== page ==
The speaker lineup at the Republican National Convention has featured a parade of small business owners. There was Sher Valenzuela, a candidate for Lieutenant Governor in Delaware who runs a 70-employee company that makes engine covers and protective padding, and Phil Archuleta, who owns a New Mexico sign making company. Representative Cathy McMorris Rodgers (Wash.) told the story of her family’s Peachcrest Fruit Basket Orchard, and New Hampshire Senator Kelly Ayotte spoke about the snowplow business she started with her husband. Barack Obama, Ayotte jabbed, “hasn’t run so much as a lemonade stand.”
Each narrative culminated with a warning to audiences: President Obama is killing small businesses like those with his regulations. Archuleta, in fact, said his business was already being dismantled, but only vaguely described how. And he left out the fact that he has benefited from government aid. According to Mother Jones, Archuleta’s company secured an $850,000 Small Business Administration loan guarantee to build an 11,700-square-foot building.
The problem with making small business owners the face of an anti-regulation argument is, most of the Obama administration’s new regulations … don’t apply to small businesses. And when they do, the nonpartisan Congressional Budget Office has found the costs to be negligible.
Let’s break this down. The GOP is absolutely correct that the president has enacted thousands of new regulations that impact industry, mostly through the Dodd-Frank financial reform law, new EPA pollution rules and, of course, Obamacare. But Dodd-Frank doesn’t really target small businesses. It’s aimed mostly at Wall Street and banks that issue credit cards and mortgages. The environmental rules apply primarily to big energy companies, such as coal producer Southern Co., which has fought back hard. (And, judging by the number of events it’s sponsoring here at the convention, the coal industry is pretty happy with the GOP.)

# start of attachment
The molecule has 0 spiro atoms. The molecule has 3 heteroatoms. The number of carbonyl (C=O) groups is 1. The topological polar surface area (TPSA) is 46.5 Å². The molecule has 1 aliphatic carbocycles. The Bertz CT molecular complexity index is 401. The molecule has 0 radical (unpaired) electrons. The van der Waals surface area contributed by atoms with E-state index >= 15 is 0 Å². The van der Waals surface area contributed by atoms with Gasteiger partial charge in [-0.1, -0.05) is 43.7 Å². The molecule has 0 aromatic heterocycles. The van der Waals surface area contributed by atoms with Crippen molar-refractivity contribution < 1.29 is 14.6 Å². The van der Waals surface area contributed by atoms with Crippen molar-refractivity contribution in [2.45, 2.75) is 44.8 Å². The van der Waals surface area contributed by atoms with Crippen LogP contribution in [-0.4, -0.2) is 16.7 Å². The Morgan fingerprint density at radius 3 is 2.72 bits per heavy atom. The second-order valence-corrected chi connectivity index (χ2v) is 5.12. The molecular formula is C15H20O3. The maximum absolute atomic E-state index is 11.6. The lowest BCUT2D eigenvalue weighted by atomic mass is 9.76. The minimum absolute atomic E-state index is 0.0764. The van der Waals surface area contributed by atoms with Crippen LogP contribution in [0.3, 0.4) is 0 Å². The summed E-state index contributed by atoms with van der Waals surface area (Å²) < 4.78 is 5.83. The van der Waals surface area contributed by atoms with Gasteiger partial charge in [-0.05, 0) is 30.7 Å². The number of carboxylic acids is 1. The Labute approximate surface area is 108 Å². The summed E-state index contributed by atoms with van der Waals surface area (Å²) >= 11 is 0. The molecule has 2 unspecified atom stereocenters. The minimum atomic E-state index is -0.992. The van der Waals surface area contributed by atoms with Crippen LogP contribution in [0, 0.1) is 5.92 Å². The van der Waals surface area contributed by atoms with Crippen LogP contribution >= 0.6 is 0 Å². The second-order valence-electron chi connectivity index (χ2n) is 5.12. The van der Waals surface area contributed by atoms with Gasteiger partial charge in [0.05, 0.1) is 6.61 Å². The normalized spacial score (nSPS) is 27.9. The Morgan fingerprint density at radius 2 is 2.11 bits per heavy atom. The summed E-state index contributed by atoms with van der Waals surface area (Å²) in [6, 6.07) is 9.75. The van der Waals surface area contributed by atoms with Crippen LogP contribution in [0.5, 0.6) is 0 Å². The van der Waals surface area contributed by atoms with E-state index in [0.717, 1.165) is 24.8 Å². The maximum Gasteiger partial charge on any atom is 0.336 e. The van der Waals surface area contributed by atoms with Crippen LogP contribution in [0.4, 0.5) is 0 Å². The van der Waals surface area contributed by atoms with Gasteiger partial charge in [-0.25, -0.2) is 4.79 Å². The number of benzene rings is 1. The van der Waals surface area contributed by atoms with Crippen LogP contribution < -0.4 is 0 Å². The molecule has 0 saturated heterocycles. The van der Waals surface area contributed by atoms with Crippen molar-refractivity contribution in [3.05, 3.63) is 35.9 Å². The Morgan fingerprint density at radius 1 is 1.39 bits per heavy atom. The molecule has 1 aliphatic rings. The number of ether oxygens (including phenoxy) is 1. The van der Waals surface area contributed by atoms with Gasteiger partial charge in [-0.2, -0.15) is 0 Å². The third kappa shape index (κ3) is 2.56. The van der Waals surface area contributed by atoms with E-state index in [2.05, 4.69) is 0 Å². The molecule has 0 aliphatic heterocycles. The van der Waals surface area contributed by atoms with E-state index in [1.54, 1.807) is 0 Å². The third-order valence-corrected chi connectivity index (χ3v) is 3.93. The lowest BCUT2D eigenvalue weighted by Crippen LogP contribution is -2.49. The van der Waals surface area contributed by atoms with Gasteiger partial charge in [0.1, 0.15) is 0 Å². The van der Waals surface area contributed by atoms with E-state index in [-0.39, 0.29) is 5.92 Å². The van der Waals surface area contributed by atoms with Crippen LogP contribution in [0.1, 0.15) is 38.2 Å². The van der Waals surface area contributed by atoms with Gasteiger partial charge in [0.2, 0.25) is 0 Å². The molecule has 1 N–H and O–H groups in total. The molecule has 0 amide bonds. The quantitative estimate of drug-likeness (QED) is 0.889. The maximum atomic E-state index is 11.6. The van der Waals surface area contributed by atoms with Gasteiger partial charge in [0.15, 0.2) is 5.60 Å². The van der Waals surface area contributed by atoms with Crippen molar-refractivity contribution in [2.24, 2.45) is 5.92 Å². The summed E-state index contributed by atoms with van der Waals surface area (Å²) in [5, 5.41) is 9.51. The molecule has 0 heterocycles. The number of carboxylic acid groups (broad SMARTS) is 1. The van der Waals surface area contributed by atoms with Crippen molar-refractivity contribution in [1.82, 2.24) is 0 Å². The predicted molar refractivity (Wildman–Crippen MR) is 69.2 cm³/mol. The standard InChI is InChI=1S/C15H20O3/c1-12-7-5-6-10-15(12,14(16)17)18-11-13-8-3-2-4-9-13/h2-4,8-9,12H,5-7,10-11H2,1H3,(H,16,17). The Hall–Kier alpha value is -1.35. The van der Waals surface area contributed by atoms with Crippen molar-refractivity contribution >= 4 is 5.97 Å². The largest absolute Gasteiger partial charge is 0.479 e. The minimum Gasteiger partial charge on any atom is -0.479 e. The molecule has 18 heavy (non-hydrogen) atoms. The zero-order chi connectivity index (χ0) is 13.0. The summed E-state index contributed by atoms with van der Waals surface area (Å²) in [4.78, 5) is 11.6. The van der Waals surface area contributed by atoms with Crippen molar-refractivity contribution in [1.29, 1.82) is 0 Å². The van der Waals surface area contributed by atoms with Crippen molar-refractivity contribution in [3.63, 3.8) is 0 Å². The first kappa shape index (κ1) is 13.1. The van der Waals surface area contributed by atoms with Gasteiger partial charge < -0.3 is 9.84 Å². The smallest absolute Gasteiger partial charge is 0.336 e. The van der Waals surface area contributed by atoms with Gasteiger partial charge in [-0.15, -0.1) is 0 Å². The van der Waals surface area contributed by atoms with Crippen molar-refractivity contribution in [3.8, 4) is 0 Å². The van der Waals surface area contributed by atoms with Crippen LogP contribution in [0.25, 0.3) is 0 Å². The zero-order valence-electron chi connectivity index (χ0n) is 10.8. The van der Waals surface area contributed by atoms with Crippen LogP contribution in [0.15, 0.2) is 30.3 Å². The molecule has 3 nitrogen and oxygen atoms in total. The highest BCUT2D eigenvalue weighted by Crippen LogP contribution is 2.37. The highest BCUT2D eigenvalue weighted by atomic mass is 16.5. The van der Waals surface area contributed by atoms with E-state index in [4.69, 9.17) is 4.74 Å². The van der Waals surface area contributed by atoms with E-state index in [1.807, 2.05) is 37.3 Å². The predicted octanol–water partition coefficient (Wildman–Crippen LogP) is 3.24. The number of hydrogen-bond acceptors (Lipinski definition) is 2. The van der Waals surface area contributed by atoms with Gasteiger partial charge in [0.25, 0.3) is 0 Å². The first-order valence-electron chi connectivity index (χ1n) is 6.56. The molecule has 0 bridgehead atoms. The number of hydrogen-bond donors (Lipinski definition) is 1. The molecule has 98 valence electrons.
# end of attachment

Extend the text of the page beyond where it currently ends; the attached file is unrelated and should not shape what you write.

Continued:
Obamacare does have an impact on small businesses, but it’s unlikely to become the job killer the GOP paints it to be. For one, the smallest businesses—those with fewer than 50 employees—are not required to offer their workers insurance. Companies with more than 50 workers can either subsidize employee insurance or pay a penalty of $2,000 to $3,000, whichever works out to be cheaper. The CBO has found that once tax credits and other incentives are taken into account, the total cost of those penalties will be about $10 billion. That’s “very small,” says Massachusetts Institute of Technology economist Jonathan Gruber.
Making small business owners the face of anti-regulation—at a convention that’s larded up with sponsorships from corporations that have waged big campaigns against the administration’s rules—is misleading and disingenuous.